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A vision of the future in advanced textiles

Features | November 9, 2020 | By:

Virtual Expo 2020 advanced textiles education notes industry progress and new opportunities. 

by Janet Preus

The Industrial Fabrics Association International (IFAI) opened the advanced textiles education sessions of Virtual Expo 2020 with topics designed to support the successful research, development and commercialization of new, advanced textile technologies and products.

The first session was presented by Dr. Sasha Stolyarov, CEO, Advanced Functional Fabrics of America (AFFOA). His topic, “The Development of Advanced Functional Fibers and Fabrics,” outlined the progress made in AFFOA’s mission to “rekindle the domestic textiles industry” with its coordinated research, development and commercialization support. 

A smart textile capacitive touch sensor can serve as an interface platform in many applications, from smart automobile consoles to wearable human-device interfaces. Photo: AFFOA.

Stolyarov says the vision is “to transform what a fiber and a fabric is,” so fibers become functional fiber microsystems that can be engineered for an array of functionalities and in multiple markets. “We’re talking about a whole new industry, a whole new set of skills,” he said. 

In order to do that, it will take a collaborative effort. AFFOA has key roles in this endeavor, he said, that start with transforming traditional fiber, yarns and textiles into what is, essentially, entirely new products that are highly sophisticated, integrated and networked systems. A traditional fiber is a single material with no architecture and a single functionality; a functional fiber microsystem can be multimaterial, multifunctional and created with a device architecture.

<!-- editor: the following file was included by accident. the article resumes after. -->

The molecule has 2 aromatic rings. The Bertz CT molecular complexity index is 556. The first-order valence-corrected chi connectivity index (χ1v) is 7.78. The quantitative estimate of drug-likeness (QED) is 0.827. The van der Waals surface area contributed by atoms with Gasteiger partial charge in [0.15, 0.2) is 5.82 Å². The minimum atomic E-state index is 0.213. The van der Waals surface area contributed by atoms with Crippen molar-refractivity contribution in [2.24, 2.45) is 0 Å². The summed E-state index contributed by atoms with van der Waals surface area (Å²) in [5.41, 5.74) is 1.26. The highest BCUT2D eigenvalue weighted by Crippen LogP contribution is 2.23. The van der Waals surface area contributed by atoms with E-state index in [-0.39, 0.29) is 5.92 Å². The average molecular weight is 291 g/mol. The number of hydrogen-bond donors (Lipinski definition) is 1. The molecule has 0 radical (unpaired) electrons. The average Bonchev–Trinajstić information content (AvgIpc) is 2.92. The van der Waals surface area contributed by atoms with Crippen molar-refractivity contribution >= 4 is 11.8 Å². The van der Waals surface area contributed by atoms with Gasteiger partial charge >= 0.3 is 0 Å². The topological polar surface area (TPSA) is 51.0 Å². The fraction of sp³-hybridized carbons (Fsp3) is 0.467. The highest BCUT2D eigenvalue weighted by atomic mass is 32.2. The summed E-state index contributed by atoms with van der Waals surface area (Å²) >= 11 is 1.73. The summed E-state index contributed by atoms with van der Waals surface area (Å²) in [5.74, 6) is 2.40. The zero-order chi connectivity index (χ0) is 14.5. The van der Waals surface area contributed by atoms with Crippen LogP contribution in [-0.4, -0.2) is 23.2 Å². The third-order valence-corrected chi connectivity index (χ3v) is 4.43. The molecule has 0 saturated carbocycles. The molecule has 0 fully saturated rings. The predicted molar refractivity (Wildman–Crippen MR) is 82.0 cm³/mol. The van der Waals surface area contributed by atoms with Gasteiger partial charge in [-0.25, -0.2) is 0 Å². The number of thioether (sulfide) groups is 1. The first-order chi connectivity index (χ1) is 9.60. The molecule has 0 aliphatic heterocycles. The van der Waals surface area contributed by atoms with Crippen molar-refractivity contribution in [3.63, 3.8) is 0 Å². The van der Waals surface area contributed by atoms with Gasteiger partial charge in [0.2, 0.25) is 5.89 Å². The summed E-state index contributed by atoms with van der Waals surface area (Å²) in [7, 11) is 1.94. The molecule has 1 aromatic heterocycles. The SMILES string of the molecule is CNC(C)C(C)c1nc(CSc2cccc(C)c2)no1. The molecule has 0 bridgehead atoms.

This will require a new domestic supply chain, as well, one that can be relied upon long-term and with rapid-response capabilities. “It takes a whole ecosystem to do this,” he said, requiring close collaboration among government, academic and industry participants. “One of the things you can do, then, is respond to a crisis,” he said, such as the one created by the pandemic. 

The third part of this effort is “inspiring, educating and training students and workers for the future,” he said. “A skilled workforce is going to be instrumental.”

A DITF “polar bear pavilion” project studied how polar bears make and store heat for long periods of time. The research succeeded in creating a building with similar capabilities. Photo: DITF.

From prototype to commercialization

Justine Decaens spoke on the topic, “Smart Textiles: From Lab Prototypes to Commercial Products.” Decaens is R&D director with CTT Group, a testing laboratory and R&D facility specializing in technical textiles and headquartered in Quebec, Canada. 

The world market for smart textiles is projected by marketsandmarkets to reach $9.3 billion by 2024, a 35 percent increase since 2015. In the past, sports applications led the market, but that has changed, with medical and wellness products now taking 40 percent of the total share. 

Decaens explained that there are three main technologies used: conductive textiles, such as for power transmission or heating; textile sensors, used in biomonitoring and monitoring environmental conditions or physical activity; and textile actuators, such as phase change materials, shape memory polymers and energy harvesters.